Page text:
Coping strategies that serve us well in difficult times can leave scar tissue that needs to be removed. Deb walks us through a bit of her healing in today’s Thin Place. You can read more about Deb on her blog, Nothing’s Wasted. (Do you have a Thin Place when God met you? Go here if you’d like to share it.)
I was loved, so, so loved by grandmas and grandpas, aunts and uncles, cousins, a mom and a dad and even a baby brother. At the age of two, the first change, in a life of changes, occurred. Split off. Torn away. A divorce not only of two people, but two families.
Memories of the dad side are minimal. Some with pain and fear, some with joy and innocence, most with an incredible awareness of being different. Being on the outside now, looking in to his newly created family. Not really wanted, but tolerated for a time.
The mom side was tumultuous but most times love-filled. Grandparents with stability and tradition. Holidays filled with nervous energy, dressed up church clothes, baking bread and platters of food, dogs and chickens and mistletoe.
And so it goes. More brothers, more divorce. More splinters in a heart that held on. Pulling the pieces back together, never quite fitting, but straining to minimize the damage. But damage there was both seen and unseen. Some pieces fit here and some over there, but most stayed hidden, sharp edges shaping the rest.
It was a battle to feel worthy, to be right, to be strong and fight. After all, the lacking must be hidden away. The broken must be buried. The fragments had to be forgotten. The face must be like flint. Pushing forward in a world where a girl should make her own way. Stand on her own two feet. Speak for herself.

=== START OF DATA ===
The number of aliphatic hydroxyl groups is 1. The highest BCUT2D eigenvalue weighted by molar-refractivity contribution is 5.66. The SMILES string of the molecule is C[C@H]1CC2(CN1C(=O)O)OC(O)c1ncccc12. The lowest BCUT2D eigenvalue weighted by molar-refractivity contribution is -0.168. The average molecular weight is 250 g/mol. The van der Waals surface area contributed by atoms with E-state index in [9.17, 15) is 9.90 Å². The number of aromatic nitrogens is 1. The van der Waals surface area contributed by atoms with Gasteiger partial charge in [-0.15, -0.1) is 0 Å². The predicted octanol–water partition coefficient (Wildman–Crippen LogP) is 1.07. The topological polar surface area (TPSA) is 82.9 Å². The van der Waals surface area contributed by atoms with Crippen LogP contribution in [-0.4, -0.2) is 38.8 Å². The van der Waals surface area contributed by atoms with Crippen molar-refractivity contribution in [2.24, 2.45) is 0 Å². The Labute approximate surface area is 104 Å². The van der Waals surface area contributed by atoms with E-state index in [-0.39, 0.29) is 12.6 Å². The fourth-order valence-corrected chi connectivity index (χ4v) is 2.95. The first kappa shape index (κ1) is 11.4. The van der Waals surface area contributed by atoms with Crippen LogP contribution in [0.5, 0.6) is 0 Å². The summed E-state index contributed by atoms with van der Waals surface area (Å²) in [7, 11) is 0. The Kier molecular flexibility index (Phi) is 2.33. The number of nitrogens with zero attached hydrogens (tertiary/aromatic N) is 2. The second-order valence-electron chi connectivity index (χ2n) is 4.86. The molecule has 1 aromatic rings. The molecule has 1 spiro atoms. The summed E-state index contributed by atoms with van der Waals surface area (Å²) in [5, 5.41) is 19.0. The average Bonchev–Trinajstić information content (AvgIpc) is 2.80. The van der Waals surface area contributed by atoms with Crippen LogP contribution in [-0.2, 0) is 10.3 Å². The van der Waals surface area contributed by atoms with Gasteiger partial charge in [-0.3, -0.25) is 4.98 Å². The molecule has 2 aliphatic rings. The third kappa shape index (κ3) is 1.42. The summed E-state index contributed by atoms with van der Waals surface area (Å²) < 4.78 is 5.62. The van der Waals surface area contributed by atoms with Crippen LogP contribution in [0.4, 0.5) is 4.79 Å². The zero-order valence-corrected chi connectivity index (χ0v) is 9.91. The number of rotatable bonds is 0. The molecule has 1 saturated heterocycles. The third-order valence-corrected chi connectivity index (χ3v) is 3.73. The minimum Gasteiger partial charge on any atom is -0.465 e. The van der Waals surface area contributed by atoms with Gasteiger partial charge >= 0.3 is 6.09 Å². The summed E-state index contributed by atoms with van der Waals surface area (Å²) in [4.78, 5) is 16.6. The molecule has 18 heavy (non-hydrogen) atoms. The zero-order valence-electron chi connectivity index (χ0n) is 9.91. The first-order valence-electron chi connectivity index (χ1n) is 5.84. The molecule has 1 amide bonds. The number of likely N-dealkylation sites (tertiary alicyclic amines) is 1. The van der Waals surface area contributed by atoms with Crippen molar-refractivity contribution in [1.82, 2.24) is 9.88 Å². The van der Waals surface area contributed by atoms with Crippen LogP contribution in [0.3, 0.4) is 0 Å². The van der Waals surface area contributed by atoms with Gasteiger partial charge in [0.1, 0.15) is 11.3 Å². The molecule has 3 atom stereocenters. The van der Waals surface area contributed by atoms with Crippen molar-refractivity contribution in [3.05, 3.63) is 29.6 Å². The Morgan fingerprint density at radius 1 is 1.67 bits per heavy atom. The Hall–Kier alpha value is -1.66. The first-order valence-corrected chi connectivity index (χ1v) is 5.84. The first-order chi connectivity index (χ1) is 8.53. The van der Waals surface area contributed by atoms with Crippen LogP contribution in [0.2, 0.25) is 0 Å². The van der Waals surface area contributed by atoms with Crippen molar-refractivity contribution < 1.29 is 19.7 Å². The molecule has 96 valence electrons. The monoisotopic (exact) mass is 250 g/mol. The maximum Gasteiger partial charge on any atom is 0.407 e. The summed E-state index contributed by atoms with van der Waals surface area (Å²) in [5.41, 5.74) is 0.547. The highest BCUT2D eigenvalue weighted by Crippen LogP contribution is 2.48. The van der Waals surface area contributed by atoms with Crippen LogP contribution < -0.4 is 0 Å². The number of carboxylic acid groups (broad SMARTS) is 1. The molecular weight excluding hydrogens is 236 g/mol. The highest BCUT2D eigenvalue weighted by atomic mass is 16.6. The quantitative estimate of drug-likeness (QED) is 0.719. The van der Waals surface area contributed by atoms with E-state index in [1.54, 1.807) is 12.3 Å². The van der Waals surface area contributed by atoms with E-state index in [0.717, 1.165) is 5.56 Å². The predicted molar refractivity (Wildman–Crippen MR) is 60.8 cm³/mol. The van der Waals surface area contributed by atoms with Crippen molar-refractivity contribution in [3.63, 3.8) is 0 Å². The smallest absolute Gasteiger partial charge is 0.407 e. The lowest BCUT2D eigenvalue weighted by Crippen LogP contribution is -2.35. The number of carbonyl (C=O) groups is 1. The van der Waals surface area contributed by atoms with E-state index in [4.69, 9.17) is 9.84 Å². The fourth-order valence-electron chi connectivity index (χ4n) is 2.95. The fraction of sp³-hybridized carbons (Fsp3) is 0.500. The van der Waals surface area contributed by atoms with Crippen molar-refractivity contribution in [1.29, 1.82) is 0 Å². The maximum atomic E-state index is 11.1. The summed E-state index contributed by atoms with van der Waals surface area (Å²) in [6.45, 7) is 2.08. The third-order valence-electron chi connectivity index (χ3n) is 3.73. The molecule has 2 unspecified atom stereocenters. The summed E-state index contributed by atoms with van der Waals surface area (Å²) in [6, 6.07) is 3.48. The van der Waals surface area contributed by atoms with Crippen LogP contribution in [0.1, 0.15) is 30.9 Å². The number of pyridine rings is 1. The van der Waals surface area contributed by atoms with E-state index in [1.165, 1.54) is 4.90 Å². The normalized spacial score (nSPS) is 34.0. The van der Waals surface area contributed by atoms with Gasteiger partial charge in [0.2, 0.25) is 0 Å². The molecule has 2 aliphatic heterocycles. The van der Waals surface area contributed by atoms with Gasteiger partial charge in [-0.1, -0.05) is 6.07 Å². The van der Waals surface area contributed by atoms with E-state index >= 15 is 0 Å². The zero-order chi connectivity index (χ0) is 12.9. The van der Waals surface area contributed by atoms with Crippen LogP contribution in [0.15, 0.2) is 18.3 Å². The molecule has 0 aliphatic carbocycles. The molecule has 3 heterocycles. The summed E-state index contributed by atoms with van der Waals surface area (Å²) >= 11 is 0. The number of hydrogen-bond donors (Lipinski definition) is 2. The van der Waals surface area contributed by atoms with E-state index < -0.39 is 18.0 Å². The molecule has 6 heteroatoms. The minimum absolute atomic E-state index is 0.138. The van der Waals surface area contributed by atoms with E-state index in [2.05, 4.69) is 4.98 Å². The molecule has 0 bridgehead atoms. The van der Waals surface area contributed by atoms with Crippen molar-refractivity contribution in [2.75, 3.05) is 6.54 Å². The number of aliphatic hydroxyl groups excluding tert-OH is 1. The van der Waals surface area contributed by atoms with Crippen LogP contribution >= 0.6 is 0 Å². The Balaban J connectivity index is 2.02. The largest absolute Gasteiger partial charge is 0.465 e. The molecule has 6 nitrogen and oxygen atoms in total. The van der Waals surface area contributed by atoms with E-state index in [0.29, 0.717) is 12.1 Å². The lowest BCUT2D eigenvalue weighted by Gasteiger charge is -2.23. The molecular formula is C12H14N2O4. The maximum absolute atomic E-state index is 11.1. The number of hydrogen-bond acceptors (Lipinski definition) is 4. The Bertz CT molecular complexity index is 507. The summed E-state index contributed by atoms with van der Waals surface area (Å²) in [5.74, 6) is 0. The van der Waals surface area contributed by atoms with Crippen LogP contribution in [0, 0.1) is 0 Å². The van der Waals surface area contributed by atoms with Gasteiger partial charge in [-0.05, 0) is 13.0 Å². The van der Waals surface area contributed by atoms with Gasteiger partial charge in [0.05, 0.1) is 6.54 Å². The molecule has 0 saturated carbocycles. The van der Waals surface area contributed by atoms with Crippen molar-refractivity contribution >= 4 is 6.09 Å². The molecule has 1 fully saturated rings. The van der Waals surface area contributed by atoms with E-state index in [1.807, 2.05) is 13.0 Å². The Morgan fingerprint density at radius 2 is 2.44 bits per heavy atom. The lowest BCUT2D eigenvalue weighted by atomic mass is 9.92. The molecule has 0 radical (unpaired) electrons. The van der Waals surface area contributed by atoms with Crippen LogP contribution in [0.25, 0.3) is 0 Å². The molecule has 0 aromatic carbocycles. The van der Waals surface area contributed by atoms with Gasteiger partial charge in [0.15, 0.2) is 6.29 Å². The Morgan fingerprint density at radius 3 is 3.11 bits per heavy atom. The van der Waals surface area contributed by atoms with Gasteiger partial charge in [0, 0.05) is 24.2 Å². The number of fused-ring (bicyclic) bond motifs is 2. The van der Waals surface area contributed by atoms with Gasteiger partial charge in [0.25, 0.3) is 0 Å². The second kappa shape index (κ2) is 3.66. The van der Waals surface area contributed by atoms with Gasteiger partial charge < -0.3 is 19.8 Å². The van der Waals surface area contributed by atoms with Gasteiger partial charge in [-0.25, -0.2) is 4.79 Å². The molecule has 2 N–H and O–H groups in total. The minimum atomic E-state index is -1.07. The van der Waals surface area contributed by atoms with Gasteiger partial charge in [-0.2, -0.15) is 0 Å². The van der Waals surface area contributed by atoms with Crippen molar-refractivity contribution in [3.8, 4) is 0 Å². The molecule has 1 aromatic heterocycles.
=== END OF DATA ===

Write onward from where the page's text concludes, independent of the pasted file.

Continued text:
Then there was the day the grace of God entered the room and the shift of all things broken began to turn. The first sharp edge was dulled and the beginning of rest and peace emerged. The words from my mouth were kinder; the desperate need to be seen and heard took a tiny step back. And the work began.
A season of building followed. Building a marriage and four children, a dream home and a church, a life filled with all things American and the pace to go with it. Everything a girl could want and then some.
But the satisfaction didn’t come, because the seeking hadn’t matured yet. The “create a clean heart in me” verse was prayed with naiveté, but honored still by a loving God.
His ways can be harsh and mostly mysterious – stage 3 breast cancer – but only He really knows, that He knows, what we need to start the softening, the mending, the healing. Years of mask-making and self-depending needed their undoing.
And so it began. Chemo, bone marrow transplant, radiation, the brink of death, five years of drugs. He made some progress. My life is not my own, but He’s got me! I was dwelling in The Shelter I so longed for as a child.
At the nine year anniversary of this diagnosis, I got a new one – AML – acute myeloid leukemia. Thankfully He’d never stopped working on me. I had spent years making meaning, learning to trust and listening. Listening to Him say, “I Am Enough.”
He was and He is. He has brought me through again. From the brink to His bounty. Not only do I have a whole new blood DNA (from a second transplant), I have a whole new heart.
Oh, we’re never finished – not in this place – but if we’re willing, He won’t waste any of it.
If we can keep “Why me?”, “I shouldn’t” and “I can’t” at bay and believe, He’ll let us see….
a glimpse into our hearts looking more like His,
a glimpse into lives made curious by our response to our circumstance, and
a glimpse into heaven itself.